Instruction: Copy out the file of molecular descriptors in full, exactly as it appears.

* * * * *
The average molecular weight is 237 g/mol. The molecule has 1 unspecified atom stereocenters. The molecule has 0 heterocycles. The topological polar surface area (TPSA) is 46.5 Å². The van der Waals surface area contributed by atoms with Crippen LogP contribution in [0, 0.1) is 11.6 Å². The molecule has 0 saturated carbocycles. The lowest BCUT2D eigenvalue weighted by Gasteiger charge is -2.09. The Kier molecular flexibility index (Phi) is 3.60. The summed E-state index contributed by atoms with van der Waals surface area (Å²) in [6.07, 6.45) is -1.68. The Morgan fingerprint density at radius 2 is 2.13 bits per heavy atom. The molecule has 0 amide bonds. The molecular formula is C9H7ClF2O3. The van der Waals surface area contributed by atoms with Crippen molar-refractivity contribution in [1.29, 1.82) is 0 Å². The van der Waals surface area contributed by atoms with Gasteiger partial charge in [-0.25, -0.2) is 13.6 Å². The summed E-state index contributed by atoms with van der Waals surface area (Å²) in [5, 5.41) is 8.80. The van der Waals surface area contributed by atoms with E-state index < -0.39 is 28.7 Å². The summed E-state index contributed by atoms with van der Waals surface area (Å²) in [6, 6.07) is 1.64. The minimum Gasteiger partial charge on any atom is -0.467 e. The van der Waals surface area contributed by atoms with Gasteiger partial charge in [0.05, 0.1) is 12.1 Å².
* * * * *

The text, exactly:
The average molecular weight is 237 g/mol. The molecule has 1 unspecified atom stereocenters. The molecule has 0 heterocycles. The topological polar surface area (TPSA) is 46.5 Å². The van der Waals surface area contributed by atoms with Crippen LogP contribution in [0, 0.1) is 11.6 Å². The molecule has 0 saturated carbocycles. The lowest BCUT2D eigenvalue weighted by Gasteiger charge is -2.09. The Kier molecular flexibility index (Phi) is 3.60. The summed E-state index contributed by atoms with van der Waals surface area (Å²) in [6.07, 6.45) is -1.68. The Morgan fingerprint density at radius 2 is 2.13 bits per heavy atom. The molecule has 0 amide bonds. The molecular formula is C9H7ClF2O3. The van der Waals surface area contributed by atoms with Crippen molar-refractivity contribution in [1.29, 1.82) is 0 Å². The van der Waals surface area contributed by atoms with Gasteiger partial charge in [-0.25, -0.2) is 13.6 Å². The summed E-state index contributed by atoms with van der Waals surface area (Å²) in [5, 5.41) is 8.80. The van der Waals surface area contributed by atoms with E-state index < -0.39 is 28.7 Å². The summed E-state index contributed by atoms with van der Waals surface area (Å²) in [6, 6.07) is 1.64. The minimum Gasteiger partial charge on any atom is -0.467 e. The van der Waals surface area contributed by atoms with Gasteiger partial charge in [0.05, 0.1) is 12.1 Å².